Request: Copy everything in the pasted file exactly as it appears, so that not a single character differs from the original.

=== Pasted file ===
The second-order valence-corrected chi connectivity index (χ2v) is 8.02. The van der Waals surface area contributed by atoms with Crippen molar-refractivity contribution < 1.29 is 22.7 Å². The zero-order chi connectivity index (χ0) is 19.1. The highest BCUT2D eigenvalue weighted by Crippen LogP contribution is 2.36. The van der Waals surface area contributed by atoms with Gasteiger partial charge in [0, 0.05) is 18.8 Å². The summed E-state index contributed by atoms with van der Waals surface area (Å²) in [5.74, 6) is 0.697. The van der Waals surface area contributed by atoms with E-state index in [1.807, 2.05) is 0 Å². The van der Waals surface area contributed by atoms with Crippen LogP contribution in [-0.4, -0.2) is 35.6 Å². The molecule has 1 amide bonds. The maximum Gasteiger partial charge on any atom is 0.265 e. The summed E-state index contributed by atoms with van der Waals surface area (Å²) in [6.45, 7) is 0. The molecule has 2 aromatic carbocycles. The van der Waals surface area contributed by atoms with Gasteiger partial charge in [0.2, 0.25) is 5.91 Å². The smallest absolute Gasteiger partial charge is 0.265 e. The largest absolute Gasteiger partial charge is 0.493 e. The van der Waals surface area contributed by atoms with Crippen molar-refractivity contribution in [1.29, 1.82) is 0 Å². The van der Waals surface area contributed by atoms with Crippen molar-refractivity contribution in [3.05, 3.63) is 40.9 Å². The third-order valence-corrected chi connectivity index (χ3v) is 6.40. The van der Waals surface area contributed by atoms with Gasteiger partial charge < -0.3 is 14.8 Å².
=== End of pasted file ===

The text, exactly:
The second-order valence-corrected chi connectivity index (χ2v) is 8.02. The van der Waals surface area contributed by atoms with Crippen molar-refractivity contribution < 1.29 is 22.7 Å². The zero-order chi connectivity index (χ0) is 19.1. The highest BCUT2D eigenvalue weighted by Crippen LogP contribution is 2.36. The van der Waals surface area contributed by atoms with Gasteiger partial charge in [0, 0.05) is 18.8 Å². The summed E-state index contributed by atoms with van der Waals surface area (Å²) in [5.74, 6) is 0.697. The van der Waals surface area contributed by atoms with E-state index in [1.807, 2.05) is 0 Å². The van der Waals surface area contributed by atoms with Crippen LogP contribution in [-0.4, -0.2) is 35.6 Å². The molecule has 1 amide bonds. The maximum Gasteiger partial charge on any atom is 0.265 e. The summed E-state index contributed by atoms with van der Waals surface area (Å²) in [6.45, 7) is 0. The molecule has 2 aromatic carbocycles. The van der Waals surface area contributed by atoms with Gasteiger partial charge in [0.2, 0.25) is 5.91 Å². The smallest absolute Gasteiger partial charge is 0.265 e. The largest absolute Gasteiger partial charge is 0.493 e. The van der Waals surface area contributed by atoms with Crippen molar-refractivity contribution in [1.29, 1.82) is 0 Å². The van der Waals surface area contributed by atoms with Crippen molar-refractivity contribution in [3.05, 3.63) is 40.9 Å². The third-order valence-corrected chi connectivity index (χ3v) is 6.40. The van der Waals surface area contributed by atoms with Gasteiger partial charge < -0.3 is 14.8 Å².